Here is a link to Choosing Wood for Outdoor Projects. They list some inexpensive woods like oak as very resistant but I personally would consider it less rot resistant than cypress. I prefer to seal all my outdoor woods and I also prefer to use something with UV protection to keep the colors from fading to grey.
Cedar, is my #1 choice.
1x10 cedar stock is common, and the least costly, in $$$ per sq foot.
Some material, in this size, is rough on 2 surfaces---which makes for a nice textured finish, after sealing and staining.
Cedar can easily be cut, shaped and finished to your likeness.
''Dog-eared'' fencing material, is available in cedar---5/8" thick x 5-1/2" by 6-8ft lengths.
This makes for suitable patio and deck seating furniture.
Cedar can be left unsealed---but, it'll turn a silver/gray color, after exposure to the weather.
Some like the silver/gray natural appearance; however, I'd seal it with a sealed/stain, with a cedar tone finish, for a long lasting appearance.
I've made outdoor furniture, and the like, both ways.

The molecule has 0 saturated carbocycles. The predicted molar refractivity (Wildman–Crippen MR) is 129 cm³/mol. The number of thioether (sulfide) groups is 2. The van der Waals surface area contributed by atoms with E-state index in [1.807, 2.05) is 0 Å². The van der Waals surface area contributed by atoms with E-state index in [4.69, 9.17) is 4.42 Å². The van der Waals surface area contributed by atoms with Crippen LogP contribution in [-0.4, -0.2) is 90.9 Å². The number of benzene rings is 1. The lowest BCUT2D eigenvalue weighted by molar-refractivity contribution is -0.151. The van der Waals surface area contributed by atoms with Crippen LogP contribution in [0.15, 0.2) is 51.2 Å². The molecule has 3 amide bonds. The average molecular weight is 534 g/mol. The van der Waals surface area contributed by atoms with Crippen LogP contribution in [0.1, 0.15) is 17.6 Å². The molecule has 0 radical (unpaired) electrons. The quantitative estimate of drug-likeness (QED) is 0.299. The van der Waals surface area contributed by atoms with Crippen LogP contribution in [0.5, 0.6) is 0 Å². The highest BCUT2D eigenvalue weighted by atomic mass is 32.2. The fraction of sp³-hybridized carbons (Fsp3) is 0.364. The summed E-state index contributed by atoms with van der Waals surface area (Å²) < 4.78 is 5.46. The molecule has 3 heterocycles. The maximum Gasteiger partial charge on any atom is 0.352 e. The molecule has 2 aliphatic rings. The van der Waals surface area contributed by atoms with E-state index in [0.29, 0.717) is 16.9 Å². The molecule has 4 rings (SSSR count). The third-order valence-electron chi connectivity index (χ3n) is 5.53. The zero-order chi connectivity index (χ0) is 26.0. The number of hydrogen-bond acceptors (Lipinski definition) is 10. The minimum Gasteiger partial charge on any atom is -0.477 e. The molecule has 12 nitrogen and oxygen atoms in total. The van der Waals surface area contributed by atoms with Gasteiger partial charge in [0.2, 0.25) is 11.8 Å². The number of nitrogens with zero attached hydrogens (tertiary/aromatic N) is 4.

Less expensive woods, such as fir or pine, can also be used, but it needs to be sealed and finished.
When selecting either materials, you'll need to use fasteners, suitable for exterior use---whether, screws, nails or staples.
If using pressure treated lumber, you need to use fasteners, that are suitable for treated lumber.
I have not been able to try this out but it looks intriguing - it is thermally treated lumber.
If anyone has experience with it, please add a reply.
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Teak is excellent choice. It won't warp either, nor will it swell. It is a wonderful hardwood that you'll also find on the deck of sailing boats and yachts. That said, it does require a little more maintenance to keep it looking like new.No matter which wood you choose, know that the best wood for outdoor furniture is one that will last for many years to come with little maintenance and no need to put it away for the winter.Thanks.